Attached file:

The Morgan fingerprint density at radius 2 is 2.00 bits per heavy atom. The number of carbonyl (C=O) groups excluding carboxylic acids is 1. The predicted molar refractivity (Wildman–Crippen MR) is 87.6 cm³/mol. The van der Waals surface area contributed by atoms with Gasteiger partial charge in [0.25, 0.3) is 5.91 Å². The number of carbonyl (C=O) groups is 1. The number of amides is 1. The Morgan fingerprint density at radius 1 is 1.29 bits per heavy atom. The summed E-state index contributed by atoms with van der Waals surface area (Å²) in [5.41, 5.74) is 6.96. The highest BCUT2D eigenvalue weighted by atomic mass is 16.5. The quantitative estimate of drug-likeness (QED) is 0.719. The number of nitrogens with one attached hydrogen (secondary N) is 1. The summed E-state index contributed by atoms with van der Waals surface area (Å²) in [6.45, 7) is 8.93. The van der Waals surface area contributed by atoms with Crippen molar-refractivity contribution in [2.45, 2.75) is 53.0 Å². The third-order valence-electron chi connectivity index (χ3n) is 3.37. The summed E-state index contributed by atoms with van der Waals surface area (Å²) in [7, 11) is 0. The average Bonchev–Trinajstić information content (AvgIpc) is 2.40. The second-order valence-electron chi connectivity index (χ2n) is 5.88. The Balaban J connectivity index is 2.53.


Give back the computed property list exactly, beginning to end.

The Morgan fingerprint density at radius 2 is 2.00 bits per heavy atom. The number of carbonyl (C=O) groups excluding carboxylic acids is 1. The predicted molar refractivity (Wildman–Crippen MR) is 87.6 cm³/mol. The van der Waals surface area contributed by atoms with Gasteiger partial charge in [0.25, 0.3) is 5.91 Å². The number of carbonyl (C=O) groups is 1. The number of amides is 1. The Morgan fingerprint density at radius 1 is 1.29 bits per heavy atom. The summed E-state index contributed by atoms with van der Waals surface area (Å²) in [5.41, 5.74) is 6.96. The highest BCUT2D eigenvalue weighted by atomic mass is 16.5. The quantitative estimate of drug-likeness (QED) is 0.719. The number of nitrogens with one attached hydrogen (secondary N) is 1. The summed E-state index contributed by atoms with van der Waals surface area (Å²) in [6.45, 7) is 8.93. The van der Waals surface area contributed by atoms with Crippen molar-refractivity contribution in [2.45, 2.75) is 53.0 Å². The third-order valence-electron chi connectivity index (χ3n) is 3.37. The summed E-state index contributed by atoms with van der Waals surface area (Å²) in [7, 11) is 0. The average Bonchev–Trinajstić information content (AvgIpc) is 2.40. The second-order valence-electron chi connectivity index (χ2n) is 5.88. The Balaban J connectivity index is 2.53.